Pervenere

Coelum Ruat

New Member
Hi all.
I am learning Latin independently, using Latin Course for Schools by L.A.Wilding. I am in my 60's so the style suits me.
In Book 3, the following is given as an example temporal clause: Romani prius Placentiam pervenere, quam satis sciret Hannibal ab Ticino profectos.
The translation, 'The Romans reached Placentia, before ...' apparently treats 'pervenere' as an historic infinitive.- correct me if I am wrong. However, I would have used 'pervenire', this being the usual active infinitive. I presume there's something I don't know. Can anyone enlighten me, or is this a molehill?
Paul
 

LCF

One of "those" people
Sometimes, verbs of action (maybe all of them) are used in their present infinitive forms to mean past tense when narrating history. I don't know how it came to be. Maybe an implied fertur/dicitur is omitted.
 
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Pacifica

grammaticissima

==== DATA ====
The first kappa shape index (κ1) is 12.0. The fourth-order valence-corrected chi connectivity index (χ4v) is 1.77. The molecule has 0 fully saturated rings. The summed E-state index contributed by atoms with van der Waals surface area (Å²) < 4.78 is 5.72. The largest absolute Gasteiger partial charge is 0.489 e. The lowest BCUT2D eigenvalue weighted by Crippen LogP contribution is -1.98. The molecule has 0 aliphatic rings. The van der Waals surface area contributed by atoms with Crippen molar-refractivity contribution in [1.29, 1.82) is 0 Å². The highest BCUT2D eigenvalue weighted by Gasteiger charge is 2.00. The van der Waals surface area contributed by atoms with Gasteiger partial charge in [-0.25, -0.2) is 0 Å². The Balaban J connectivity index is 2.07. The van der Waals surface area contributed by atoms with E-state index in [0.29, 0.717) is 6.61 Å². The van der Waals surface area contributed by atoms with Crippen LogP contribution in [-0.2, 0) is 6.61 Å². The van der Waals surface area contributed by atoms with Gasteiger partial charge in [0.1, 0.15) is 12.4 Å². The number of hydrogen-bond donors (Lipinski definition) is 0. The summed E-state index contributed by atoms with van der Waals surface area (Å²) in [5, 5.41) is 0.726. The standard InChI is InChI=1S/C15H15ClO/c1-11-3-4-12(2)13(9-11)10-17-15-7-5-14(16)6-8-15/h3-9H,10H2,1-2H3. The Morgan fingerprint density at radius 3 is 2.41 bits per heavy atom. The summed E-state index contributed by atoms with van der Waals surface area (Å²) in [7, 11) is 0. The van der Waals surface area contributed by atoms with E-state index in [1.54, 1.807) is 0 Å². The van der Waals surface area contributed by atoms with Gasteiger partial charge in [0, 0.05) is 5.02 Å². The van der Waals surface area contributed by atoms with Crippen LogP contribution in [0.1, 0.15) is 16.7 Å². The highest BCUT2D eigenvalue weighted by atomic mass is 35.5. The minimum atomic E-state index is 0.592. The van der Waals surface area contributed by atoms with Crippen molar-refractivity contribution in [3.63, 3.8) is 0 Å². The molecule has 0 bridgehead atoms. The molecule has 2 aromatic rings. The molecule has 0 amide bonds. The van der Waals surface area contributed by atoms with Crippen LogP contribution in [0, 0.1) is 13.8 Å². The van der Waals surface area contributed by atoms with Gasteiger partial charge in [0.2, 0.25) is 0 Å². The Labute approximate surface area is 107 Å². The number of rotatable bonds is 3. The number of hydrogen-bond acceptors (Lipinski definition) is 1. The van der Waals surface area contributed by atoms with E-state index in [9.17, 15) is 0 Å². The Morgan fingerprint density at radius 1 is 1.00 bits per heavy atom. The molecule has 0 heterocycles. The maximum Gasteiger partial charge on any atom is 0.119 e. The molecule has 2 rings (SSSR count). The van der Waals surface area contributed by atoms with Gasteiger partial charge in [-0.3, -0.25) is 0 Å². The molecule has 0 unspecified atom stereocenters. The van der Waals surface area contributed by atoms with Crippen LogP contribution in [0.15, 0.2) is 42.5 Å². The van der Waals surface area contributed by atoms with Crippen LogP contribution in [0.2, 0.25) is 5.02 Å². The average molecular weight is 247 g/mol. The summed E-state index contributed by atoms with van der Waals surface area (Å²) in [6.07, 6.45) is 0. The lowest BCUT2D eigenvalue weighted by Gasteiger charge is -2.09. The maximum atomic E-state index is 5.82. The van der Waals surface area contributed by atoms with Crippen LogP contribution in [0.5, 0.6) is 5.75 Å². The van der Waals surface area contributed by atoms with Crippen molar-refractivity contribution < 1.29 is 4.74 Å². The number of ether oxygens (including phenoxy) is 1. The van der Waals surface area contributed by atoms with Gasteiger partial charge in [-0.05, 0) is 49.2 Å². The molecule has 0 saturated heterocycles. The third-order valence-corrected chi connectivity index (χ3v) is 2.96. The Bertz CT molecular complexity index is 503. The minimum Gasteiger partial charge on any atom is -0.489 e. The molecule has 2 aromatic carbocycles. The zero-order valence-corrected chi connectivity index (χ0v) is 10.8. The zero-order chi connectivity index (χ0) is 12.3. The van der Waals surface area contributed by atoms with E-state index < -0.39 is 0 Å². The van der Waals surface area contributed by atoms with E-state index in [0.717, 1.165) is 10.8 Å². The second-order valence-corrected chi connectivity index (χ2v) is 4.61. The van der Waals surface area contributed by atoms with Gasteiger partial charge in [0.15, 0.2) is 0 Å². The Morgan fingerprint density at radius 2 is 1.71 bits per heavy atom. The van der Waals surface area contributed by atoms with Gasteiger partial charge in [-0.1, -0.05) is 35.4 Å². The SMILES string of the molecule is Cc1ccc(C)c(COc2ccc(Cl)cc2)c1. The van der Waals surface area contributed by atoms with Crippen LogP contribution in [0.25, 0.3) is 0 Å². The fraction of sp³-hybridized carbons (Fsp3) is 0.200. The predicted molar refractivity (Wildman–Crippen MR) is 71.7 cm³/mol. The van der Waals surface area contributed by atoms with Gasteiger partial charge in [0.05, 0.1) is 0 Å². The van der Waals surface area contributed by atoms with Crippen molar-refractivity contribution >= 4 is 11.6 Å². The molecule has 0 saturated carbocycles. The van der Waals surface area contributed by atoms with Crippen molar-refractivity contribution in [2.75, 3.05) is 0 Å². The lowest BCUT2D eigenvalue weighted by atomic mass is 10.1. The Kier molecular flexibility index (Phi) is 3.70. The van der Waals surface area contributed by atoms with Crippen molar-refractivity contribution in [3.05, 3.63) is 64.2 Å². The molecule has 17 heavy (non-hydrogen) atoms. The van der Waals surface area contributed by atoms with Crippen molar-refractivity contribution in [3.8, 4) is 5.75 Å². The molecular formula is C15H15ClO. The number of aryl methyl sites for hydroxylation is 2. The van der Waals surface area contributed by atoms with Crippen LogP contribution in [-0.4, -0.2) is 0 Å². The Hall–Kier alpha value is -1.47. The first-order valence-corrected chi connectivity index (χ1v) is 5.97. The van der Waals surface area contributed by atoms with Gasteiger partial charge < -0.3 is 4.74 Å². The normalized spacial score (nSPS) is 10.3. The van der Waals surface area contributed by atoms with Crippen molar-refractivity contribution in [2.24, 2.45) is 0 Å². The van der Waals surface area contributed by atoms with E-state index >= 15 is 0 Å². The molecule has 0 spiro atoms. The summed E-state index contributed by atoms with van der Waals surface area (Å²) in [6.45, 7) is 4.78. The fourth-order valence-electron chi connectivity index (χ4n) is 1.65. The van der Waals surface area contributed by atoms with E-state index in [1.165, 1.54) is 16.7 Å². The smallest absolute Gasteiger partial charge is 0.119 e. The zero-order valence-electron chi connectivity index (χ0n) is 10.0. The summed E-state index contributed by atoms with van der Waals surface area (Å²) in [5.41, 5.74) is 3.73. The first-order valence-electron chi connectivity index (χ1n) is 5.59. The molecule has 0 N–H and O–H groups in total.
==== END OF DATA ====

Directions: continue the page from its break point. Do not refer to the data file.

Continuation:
Staff member
Pervenere is not an infinitive. It's a perfect-tense indicative verb. -ere is an alternative ending for -erunt.
 

Coelum Ruat

New Member
Thank you Pacifica. Strangely this has not been covered in the course so far. Hence my incorrect interpretation.
Come to think of it, nor have historic infinitives. Presumably only context will distinguish say, pingere (historic inf.) from pingere ( -erunt in disguise).
By the way, is there a name for this type of ending, so I can look it up somewhere?
Regards CR
 

Pacifica

grammaticissima
Staff member
Strangely this has not been covered in the course so far.
Beginners' courses tend to omit it, I think. Though it is odd if the same course uses it in an example sentence.
By the way, is there a name for this type of ending, so I can look it up somewhere?
I just call them alternative endings or variant endings. I'm not sure there's any more complicated name.
 
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Coelum Ruat

New Member
I have just found it, without a special name, plain as day, in my trusty Grammar (Gildersleeve and Lodge).
I really should have spotted this sooner!
Thanks again.
CR
 
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